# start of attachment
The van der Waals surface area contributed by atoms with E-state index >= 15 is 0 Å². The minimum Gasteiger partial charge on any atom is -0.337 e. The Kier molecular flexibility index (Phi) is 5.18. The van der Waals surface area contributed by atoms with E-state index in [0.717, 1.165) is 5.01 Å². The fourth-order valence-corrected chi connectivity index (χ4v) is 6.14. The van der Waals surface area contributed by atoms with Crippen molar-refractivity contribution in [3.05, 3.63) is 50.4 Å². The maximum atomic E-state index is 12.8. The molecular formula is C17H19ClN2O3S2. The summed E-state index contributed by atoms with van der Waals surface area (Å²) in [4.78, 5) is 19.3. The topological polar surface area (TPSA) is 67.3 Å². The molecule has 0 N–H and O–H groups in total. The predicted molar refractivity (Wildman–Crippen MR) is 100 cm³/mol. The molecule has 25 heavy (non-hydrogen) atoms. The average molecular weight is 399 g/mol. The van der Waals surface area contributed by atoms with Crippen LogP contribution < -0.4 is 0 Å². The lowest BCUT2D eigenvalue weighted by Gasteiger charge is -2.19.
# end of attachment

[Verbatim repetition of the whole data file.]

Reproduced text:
The van der Waals surface area contributed by atoms with E-state index >= 15 is 0 Å². The minimum Gasteiger partial charge on any atom is -0.337 e. The Kier molecular flexibility index (Phi) is 5.18. The van der Waals surface area contributed by atoms with E-state index in [0.717, 1.165) is 5.01 Å². The fourth-order valence-corrected chi connectivity index (χ4v) is 6.14. The van der Waals surface area contributed by atoms with Crippen molar-refractivity contribution in [3.05, 3.63) is 50.4 Å². The maximum atomic E-state index is 12.8. The molecular formula is C17H19ClN2O3S2. The summed E-state index contributed by atoms with van der Waals surface area (Å²) in [4.78, 5) is 19.3. The topological polar surface area (TPSA) is 67.3 Å². The molecule has 0 N–H and O–H groups in total. The predicted molar refractivity (Wildman–Crippen MR) is 100 cm³/mol. The molecule has 25 heavy (non-hydrogen) atoms. The average molecular weight is 399 g/mol. The van der Waals surface area contributed by atoms with Crippen LogP contribution < -0.4 is 0 Å². The lowest BCUT2D eigenvalue weighted by Gasteiger charge is -2.19.